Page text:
An ancient breed with a fascinating history, the Alaskan malamute is a striking animal which is both friendly and loyal. This energetic dog requires a huge amount of exercise and sheds copiously. A fabulous pet for an active owner, the malamute can be enormous fun but is very demanding.
Which breed group is the Alaskan malamute in?
Breed group: Working
Alaskan malamute breed history
An historic breed, Alaskan malamutes are the descendants of dogs which accompanied ancient peoples who migrated from Siberia. One tribe, known as the Mahlemuts, settled in the north eastern area of the Seward Peninsula in Alaska. There, the malamute was bred to hunt seals, guard their owners from polar bears and pull sledges. These dogs boasted friendlier natures than many of the native breeds in the region.
The gold rush of 1896 saw an influx of both people and dogs to Alaska. Many native dogs were bred with the new arrivals and their pure types were lost. As the Mahlemuts were an isolated tribe, the malamute survived the period better than most breeds. American breeders in the early 20th century then ensured that the malamute survived. The breed was recognised by the American Kennel Club in 1935 and a little later in the UK.
Alaskan malamute breed characteristics
A large and powerful animal, Alaskan malamutes boast broad heads with large muzzles. They have almond-shaped eyes together with small ears which are triangular with rounded tips. This dog’s ears are set widely apart while its thick tail is set high with a slight curve. The tail is held down when the dog is at rest but is carried over the back when the dog is in motion. The malamute coat is very thick and varies in length. It features a coarse outer coat and dense oily undercoat which provides protection from challenging weather. The coat is bicoloured and may feature a variety of colours with white.
The malamute is notable for its strength, friendly nature, loyalty and intelligence. It is an energetic dog with a mischievous streak that makes for a devoted but demanding pet.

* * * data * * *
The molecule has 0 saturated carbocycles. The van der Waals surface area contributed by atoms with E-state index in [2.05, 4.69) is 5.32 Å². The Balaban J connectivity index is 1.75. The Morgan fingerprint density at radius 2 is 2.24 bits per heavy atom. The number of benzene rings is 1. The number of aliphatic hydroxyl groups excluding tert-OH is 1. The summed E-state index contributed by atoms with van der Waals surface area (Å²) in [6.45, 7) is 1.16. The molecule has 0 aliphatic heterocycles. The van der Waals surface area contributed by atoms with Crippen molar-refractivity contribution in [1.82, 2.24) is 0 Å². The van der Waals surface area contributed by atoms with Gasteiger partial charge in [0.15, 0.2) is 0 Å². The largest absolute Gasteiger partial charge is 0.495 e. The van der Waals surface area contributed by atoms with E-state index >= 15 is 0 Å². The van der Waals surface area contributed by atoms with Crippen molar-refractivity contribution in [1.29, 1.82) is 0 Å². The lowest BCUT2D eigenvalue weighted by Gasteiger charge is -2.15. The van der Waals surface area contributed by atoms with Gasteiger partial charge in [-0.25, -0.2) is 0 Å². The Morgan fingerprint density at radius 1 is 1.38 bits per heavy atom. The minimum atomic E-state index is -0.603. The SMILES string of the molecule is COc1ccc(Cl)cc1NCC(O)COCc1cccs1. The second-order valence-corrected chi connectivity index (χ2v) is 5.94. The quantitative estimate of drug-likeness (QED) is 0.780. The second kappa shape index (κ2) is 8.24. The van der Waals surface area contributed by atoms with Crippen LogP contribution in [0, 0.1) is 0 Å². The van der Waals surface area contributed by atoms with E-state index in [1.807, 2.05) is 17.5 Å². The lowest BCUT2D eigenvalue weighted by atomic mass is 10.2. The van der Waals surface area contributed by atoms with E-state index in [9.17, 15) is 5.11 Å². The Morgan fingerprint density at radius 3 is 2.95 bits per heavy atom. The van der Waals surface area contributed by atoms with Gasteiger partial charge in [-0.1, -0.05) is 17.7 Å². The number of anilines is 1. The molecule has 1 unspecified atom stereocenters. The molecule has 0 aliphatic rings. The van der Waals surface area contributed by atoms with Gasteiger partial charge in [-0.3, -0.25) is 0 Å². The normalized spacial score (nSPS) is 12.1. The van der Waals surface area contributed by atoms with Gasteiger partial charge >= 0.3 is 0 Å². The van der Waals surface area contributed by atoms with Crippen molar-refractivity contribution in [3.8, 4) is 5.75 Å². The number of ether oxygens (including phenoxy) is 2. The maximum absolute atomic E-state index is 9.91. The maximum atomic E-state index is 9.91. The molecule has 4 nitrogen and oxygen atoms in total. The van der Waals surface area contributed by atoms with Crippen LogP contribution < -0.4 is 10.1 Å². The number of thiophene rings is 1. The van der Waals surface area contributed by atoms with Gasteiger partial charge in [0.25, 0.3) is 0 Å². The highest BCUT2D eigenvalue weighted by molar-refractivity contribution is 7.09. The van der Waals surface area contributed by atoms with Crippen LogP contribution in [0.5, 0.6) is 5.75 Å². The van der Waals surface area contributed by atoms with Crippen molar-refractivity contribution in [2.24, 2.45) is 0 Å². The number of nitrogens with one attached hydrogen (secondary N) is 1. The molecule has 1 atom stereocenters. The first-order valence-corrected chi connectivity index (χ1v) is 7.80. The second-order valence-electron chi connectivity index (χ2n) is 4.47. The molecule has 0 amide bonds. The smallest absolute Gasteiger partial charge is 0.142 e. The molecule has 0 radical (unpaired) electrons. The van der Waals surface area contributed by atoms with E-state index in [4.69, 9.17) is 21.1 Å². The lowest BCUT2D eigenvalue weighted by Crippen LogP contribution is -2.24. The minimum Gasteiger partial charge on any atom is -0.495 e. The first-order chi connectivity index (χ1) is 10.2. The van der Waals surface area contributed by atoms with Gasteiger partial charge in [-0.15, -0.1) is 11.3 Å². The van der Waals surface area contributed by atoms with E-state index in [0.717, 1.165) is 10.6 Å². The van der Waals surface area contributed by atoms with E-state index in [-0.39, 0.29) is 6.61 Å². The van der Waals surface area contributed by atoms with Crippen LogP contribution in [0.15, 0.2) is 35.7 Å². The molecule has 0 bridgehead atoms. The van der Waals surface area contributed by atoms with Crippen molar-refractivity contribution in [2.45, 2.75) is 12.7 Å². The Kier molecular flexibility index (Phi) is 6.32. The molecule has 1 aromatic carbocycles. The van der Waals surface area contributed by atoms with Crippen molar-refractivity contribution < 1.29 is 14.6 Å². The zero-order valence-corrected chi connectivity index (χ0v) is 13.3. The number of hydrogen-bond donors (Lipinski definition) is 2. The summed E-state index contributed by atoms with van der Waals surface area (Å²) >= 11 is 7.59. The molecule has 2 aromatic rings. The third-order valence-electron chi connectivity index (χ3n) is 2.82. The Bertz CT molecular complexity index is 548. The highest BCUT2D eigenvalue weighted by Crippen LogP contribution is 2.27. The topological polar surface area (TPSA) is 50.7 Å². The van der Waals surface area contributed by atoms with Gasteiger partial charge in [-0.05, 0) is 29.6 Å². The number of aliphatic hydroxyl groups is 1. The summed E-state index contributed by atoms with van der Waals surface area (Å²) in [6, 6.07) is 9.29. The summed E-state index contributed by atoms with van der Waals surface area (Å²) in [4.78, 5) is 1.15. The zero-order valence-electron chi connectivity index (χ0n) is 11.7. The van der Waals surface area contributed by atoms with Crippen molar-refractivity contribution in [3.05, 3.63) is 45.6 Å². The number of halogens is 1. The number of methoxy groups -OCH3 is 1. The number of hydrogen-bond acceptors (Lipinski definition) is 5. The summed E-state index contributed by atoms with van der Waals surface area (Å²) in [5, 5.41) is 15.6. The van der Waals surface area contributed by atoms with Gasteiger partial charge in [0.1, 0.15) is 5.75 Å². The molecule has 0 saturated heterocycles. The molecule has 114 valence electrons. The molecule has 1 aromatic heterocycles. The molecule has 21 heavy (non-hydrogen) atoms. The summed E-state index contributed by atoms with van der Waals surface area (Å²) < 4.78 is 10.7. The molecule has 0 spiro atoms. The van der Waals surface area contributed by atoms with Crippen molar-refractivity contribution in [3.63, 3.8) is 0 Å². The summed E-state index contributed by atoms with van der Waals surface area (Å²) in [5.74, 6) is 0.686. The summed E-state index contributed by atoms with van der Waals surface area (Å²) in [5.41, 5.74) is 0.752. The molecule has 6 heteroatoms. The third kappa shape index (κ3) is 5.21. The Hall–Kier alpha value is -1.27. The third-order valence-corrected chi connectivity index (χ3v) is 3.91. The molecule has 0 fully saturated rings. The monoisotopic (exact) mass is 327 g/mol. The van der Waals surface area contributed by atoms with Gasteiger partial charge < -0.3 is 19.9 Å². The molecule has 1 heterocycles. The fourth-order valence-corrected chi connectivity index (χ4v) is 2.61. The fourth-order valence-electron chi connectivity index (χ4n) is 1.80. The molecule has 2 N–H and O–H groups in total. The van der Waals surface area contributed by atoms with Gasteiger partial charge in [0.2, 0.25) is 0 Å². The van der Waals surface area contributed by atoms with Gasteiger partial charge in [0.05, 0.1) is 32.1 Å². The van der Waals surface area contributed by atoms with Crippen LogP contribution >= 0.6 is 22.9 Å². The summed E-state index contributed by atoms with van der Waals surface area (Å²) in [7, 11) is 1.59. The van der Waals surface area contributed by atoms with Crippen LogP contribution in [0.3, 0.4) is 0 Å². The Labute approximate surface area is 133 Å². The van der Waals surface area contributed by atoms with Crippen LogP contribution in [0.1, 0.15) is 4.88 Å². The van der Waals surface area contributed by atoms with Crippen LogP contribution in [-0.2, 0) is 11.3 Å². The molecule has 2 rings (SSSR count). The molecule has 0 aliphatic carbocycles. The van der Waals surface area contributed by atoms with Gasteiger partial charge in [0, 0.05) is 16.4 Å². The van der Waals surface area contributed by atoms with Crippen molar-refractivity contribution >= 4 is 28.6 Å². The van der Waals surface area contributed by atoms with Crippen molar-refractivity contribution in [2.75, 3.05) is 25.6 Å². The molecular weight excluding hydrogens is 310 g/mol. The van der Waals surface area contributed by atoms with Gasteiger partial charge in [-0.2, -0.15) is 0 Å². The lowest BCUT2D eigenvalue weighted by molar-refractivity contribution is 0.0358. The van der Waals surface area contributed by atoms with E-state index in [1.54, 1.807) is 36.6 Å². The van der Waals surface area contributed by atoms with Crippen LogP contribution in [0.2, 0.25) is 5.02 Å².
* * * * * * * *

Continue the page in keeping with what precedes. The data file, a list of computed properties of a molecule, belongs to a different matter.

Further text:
- Lifespan: 10 to 12 years
- Height: up to 71cm
- Weight: up to 56kg
- Large and powerful dog
- Almond-shaped eyes
- Triangular ears with rounded tips
- Dense cost
- Oily undercoat
- Thick tail with slight curve
- Possibly mischievous
- Stubborn streak
- Requires plenty of exercise
- Needs constant stimulation
- Sheds copiously
Health issues with the Alaskan malamute
As with many other pure breeds, the malamute can suffer from several hereditary and acquired health issues which prospective owners should be aware of:
- Hip Dysplasia (HD)
- Eye Disorders including hereditary cataracts
- Cone Degeneration (CD)
- Alaskan Malamute Polyneuropathy (AMPN)
- Gastric torsion
- Chondrodysplasia (dwarfism)
- Coat funk/alopecia X
What is the Alaskan malamute bred for?
Bred by the Mahlemut tribe to hunt and pull sledges, these dogs were evolved to be strong rather than fast. It was essential that they were resilient animals which could cope with the harsh climate of the region and that they would be loyal to the tribesmen.
What sort of owners does the Alaskan malamute suit?
Enormous fun and very loving, Alaskan malamutes are great family pets and will get on well with children. They are intelligent and quick to learn which makes training them relatively easy, but they do possess a stubborn streak. Given their heritage, it should come as no surprise that these dogs require a huge amount of exercise. They need active owners who love being in the great outdoors and who are prepared to cover the miles!
It is also important to note that Alaskan malamutes are high maintenance pets as they shed copiously and require regular grooming. They can be rather mischievous and they are skilled escapologists. A secure garden is a must and at least one member of the household should be at home all day to provide the exercise and stimulation that a malamute craves.